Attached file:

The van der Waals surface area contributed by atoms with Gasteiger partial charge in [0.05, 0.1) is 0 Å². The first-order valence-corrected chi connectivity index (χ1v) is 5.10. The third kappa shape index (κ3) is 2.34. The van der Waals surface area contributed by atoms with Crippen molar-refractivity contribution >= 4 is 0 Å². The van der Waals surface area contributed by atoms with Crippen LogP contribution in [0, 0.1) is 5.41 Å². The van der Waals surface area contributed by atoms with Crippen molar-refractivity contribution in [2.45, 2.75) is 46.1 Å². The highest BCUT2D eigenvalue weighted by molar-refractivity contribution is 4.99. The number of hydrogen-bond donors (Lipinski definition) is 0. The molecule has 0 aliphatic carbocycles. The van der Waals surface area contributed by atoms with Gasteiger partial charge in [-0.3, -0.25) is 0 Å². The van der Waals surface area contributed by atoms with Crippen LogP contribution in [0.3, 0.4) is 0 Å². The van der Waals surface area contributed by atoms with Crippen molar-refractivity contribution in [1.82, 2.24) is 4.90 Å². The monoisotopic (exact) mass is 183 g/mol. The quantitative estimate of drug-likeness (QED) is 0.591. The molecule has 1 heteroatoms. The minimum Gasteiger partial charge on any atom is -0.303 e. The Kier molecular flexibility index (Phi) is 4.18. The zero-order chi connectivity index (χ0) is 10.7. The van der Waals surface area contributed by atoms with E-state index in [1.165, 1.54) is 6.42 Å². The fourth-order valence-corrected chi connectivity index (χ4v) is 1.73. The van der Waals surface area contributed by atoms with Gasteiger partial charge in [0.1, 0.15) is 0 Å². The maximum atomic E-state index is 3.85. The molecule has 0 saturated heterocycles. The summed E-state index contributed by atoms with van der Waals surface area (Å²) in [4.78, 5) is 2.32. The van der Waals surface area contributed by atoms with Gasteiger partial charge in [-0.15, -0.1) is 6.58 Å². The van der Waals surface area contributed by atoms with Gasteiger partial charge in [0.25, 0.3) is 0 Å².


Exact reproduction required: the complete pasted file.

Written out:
The van der Waals surface area contributed by atoms with Gasteiger partial charge in [0.05, 0.1) is 0 Å². The first-order valence-corrected chi connectivity index (χ1v) is 5.10. The third kappa shape index (κ3) is 2.34. The van der Waals surface area contributed by atoms with Crippen molar-refractivity contribution >= 4 is 0 Å². The van der Waals surface area contributed by atoms with Crippen LogP contribution in [0, 0.1) is 5.41 Å². The van der Waals surface area contributed by atoms with Crippen molar-refractivity contribution in [2.45, 2.75) is 46.1 Å². The highest BCUT2D eigenvalue weighted by molar-refractivity contribution is 4.99. The number of hydrogen-bond donors (Lipinski definition) is 0. The molecule has 0 aliphatic carbocycles. The van der Waals surface area contributed by atoms with Gasteiger partial charge in [-0.3, -0.25) is 0 Å². The van der Waals surface area contributed by atoms with Crippen LogP contribution in [0.3, 0.4) is 0 Å². The van der Waals surface area contributed by atoms with Crippen molar-refractivity contribution in [1.82, 2.24) is 4.90 Å². The monoisotopic (exact) mass is 183 g/mol. The quantitative estimate of drug-likeness (QED) is 0.591. The molecule has 1 heteroatoms. The minimum Gasteiger partial charge on any atom is -0.303 e. The Kier molecular flexibility index (Phi) is 4.18. The zero-order chi connectivity index (χ0) is 10.7. The van der Waals surface area contributed by atoms with E-state index in [1.165, 1.54) is 6.42 Å². The fourth-order valence-corrected chi connectivity index (χ4v) is 1.73. The van der Waals surface area contributed by atoms with Gasteiger partial charge in [0.1, 0.15) is 0 Å². The maximum atomic E-state index is 3.85. The molecule has 0 saturated heterocycles. The summed E-state index contributed by atoms with van der Waals surface area (Å²) in [4.78, 5) is 2.32. The van der Waals surface area contributed by atoms with Gasteiger partial charge in [-0.15, -0.1) is 6.58 Å². The van der Waals surface area contributed by atoms with Gasteiger partial charge in [0.25, 0.3) is 0 Å².